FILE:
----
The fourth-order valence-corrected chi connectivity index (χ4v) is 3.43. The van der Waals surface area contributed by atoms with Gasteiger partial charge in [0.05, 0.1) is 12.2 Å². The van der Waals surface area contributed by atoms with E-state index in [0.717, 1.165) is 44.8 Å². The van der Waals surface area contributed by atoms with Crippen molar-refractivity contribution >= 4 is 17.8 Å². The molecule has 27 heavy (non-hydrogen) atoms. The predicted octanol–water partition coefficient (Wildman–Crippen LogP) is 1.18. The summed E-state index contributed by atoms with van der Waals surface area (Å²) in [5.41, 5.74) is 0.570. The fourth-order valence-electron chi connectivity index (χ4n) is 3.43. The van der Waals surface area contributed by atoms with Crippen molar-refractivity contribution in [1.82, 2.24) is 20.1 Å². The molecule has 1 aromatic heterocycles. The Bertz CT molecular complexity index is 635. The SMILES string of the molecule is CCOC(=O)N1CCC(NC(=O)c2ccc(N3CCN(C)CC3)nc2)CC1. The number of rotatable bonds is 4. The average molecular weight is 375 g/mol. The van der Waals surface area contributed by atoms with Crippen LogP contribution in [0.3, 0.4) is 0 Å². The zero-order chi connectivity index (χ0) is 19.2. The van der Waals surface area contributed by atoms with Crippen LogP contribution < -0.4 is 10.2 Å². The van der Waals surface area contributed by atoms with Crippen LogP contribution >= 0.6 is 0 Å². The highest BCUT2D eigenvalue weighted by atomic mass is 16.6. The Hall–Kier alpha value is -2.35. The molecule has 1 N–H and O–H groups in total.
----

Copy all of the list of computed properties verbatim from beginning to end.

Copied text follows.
The fourth-order valence-corrected chi connectivity index (χ4v) is 3.43. The van der Waals surface area contributed by atoms with Gasteiger partial charge in [0.05, 0.1) is 12.2 Å². The van der Waals surface area contributed by atoms with E-state index in [0.717, 1.165) is 44.8 Å². The van der Waals surface area contributed by atoms with Crippen molar-refractivity contribution >= 4 is 17.8 Å². The molecule has 27 heavy (non-hydrogen) atoms. The predicted octanol–water partition coefficient (Wildman–Crippen LogP) is 1.18. The summed E-state index contributed by atoms with van der Waals surface area (Å²) in [5.41, 5.74) is 0.570. The fourth-order valence-electron chi connectivity index (χ4n) is 3.43. The van der Waals surface area contributed by atoms with Crippen molar-refractivity contribution in [1.82, 2.24) is 20.1 Å². The molecule has 1 aromatic heterocycles. The Bertz CT molecular complexity index is 635. The SMILES string of the molecule is CCOC(=O)N1CCC(NC(=O)c2ccc(N3CCN(C)CC3)nc2)CC1. The number of rotatable bonds is 4. The average molecular weight is 375 g/mol. The van der Waals surface area contributed by atoms with Crippen LogP contribution in [0.3, 0.4) is 0 Å². The zero-order chi connectivity index (χ0) is 19.2. The van der Waals surface area contributed by atoms with Crippen LogP contribution < -0.4 is 10.2 Å². The van der Waals surface area contributed by atoms with Crippen LogP contribution >= 0.6 is 0 Å². The highest BCUT2D eigenvalue weighted by atomic mass is 16.6. The Hall–Kier alpha value is -2.35. The molecule has 1 N–H and O–H groups in total.